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K.L. Schey, L.E. Ball, R.K. Crouch, D.L. Garland; The Distribution of Phosphorylated and Posttranslationally Modified Aquaporin 0 Within the Normal Human Lens . Invest. Ophthalmol. Vis. Sci. 2003;44(13):4483.
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© ARVO (1962-2015); The Authors (2016-present)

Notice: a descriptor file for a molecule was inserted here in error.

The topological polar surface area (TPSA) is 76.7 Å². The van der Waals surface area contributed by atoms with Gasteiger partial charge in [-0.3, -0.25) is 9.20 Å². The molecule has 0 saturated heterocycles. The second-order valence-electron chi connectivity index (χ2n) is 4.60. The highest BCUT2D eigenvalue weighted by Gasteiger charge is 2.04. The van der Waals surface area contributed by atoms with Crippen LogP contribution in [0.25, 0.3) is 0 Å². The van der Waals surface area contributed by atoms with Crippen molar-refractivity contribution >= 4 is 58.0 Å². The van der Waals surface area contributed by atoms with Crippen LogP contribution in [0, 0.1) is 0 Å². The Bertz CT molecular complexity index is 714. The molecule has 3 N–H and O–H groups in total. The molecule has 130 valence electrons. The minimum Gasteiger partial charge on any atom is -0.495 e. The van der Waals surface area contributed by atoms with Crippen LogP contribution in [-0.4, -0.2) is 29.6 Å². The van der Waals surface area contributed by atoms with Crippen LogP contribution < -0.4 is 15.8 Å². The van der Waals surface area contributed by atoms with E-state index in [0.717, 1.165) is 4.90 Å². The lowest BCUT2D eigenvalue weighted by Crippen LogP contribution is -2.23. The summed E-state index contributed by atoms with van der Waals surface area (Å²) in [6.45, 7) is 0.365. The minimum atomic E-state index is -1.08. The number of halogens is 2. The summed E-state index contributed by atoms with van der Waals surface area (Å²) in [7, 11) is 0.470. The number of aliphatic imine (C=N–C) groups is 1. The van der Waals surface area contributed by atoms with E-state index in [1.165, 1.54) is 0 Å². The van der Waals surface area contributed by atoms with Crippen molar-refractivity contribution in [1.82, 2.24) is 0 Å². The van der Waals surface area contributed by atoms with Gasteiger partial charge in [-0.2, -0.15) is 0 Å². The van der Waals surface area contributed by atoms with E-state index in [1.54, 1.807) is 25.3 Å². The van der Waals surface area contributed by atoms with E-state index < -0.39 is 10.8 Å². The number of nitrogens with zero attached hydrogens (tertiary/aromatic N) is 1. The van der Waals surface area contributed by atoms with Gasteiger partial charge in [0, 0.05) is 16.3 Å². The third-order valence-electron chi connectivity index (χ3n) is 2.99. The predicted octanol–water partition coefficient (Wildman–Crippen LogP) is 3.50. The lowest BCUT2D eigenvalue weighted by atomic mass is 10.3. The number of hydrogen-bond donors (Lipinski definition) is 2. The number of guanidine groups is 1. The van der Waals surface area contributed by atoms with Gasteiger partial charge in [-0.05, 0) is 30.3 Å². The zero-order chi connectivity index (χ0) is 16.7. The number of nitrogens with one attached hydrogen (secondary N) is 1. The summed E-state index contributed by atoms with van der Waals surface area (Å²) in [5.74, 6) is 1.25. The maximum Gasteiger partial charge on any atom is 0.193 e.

Purpose: The goal of the present study is to map the spatial distribution of posttranslationally modified forms of the most abundant lens membrane protein, Aquaporin 0 (AQP0, MIP), in normal human lenses. Efforts were concentrated on the C-terminus, a putative regulatory domain that is subject to many posttranslational modifications. Methods: Human lenses, ages 34, 35, and 38, were dissected concentrically into 3 or 4 sections and the membrane protein from each section was isolated by centrifugation. The lens membranes were digested with trypsin and the C-terminal peptides released from AQP0 were isolated from the membrane pellet by centrifugation. C-terminal peptides were separated by RP-HPLC, quantified by ESI-MS, and sequenced by tandem mass spectrometry. Results: Novel posttranslational modifications identified include phosphorylation at Ser 229 and Ser 231, backbone cleavage at residues 249, 260, 261, and 262, and isomerization/ racemization of L-Asp 243 to D-iso-Asp. The most abundant sites of backbone cleavage between residues 239-263 occurred after asparagine residues 246 and 259 and were observed in the outer most lens sections. Although the levels of truncation products and D-iso-Asp 243 increased as a function of fiber cell age, the level of phosphorylation was highest in the inner cortex. In the outer cortex, cortex, and nuclear sections of the 34 year old lens, the levels of phosphorylation were 6.4, 15.1 ± 1.8, and 7.0 ± 1.1% for Ser235, and 1.0, 8.9 ± 1.7, and 8.0 ± 3.5% (n=3) for residues 229-233, respectively. Conclusions: Although the role of C-terminal phosphorylation of AQP0 is not known, these data suggest that AQP0 may be regulated spatially within the lens. Elucidation of the exact sites and extent of age-related posttranslational modifications of AQP0 will provide insight into potential mechanisms involved in protein truncation and protein repair.
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